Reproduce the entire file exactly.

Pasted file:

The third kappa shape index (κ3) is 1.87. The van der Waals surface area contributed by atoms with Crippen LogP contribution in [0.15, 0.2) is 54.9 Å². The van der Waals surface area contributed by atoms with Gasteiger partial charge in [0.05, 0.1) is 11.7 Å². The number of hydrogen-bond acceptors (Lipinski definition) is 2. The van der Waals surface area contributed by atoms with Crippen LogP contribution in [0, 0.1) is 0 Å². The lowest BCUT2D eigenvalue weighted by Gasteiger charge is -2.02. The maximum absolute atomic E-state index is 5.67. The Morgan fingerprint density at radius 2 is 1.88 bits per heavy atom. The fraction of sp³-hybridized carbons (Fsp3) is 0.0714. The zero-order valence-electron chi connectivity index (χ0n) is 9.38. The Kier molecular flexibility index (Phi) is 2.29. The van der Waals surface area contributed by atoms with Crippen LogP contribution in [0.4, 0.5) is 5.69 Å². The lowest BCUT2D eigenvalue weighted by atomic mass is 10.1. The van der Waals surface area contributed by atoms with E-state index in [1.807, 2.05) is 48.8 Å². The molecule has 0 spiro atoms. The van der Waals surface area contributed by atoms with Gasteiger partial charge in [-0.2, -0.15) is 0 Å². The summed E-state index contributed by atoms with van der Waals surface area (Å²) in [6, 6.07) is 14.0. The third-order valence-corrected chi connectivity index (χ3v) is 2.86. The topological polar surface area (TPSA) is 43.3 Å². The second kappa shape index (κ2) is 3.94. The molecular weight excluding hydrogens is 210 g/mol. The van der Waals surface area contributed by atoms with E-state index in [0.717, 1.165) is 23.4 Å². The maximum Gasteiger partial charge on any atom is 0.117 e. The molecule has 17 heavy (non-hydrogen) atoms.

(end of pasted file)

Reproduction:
The third kappa shape index (κ3) is 1.87. The van der Waals surface area contributed by atoms with Crippen LogP contribution in [0.15, 0.2) is 54.9 Å². The van der Waals surface area contributed by atoms with Gasteiger partial charge in [0.05, 0.1) is 11.7 Å². The number of hydrogen-bond acceptors (Lipinski definition) is 2. The van der Waals surface area contributed by atoms with Crippen LogP contribution in [0, 0.1) is 0 Å². The lowest BCUT2D eigenvalue weighted by Gasteiger charge is -2.02. The maximum absolute atomic E-state index is 5.67. The Morgan fingerprint density at radius 2 is 1.88 bits per heavy atom. The fraction of sp³-hybridized carbons (Fsp3) is 0.0714. The zero-order valence-electron chi connectivity index (χ0n) is 9.38. The Kier molecular flexibility index (Phi) is 2.29. The van der Waals surface area contributed by atoms with Crippen LogP contribution in [0.4, 0.5) is 5.69 Å². The lowest BCUT2D eigenvalue weighted by atomic mass is 10.1. The van der Waals surface area contributed by atoms with E-state index in [1.807, 2.05) is 48.8 Å². The molecule has 0 spiro atoms. The van der Waals surface area contributed by atoms with Gasteiger partial charge in [-0.2, -0.15) is 0 Å². The summed E-state index contributed by atoms with van der Waals surface area (Å²) in [6, 6.07) is 14.0. The third-order valence-corrected chi connectivity index (χ3v) is 2.86. The topological polar surface area (TPSA) is 43.3 Å². The second kappa shape index (κ2) is 3.94. The molecular weight excluding hydrogens is 210 g/mol. The van der Waals surface area contributed by atoms with E-state index in [0.717, 1.165) is 23.4 Å². The maximum Gasteiger partial charge on any atom is 0.117 e. The molecule has 17 heavy (non-hydrogen) atoms.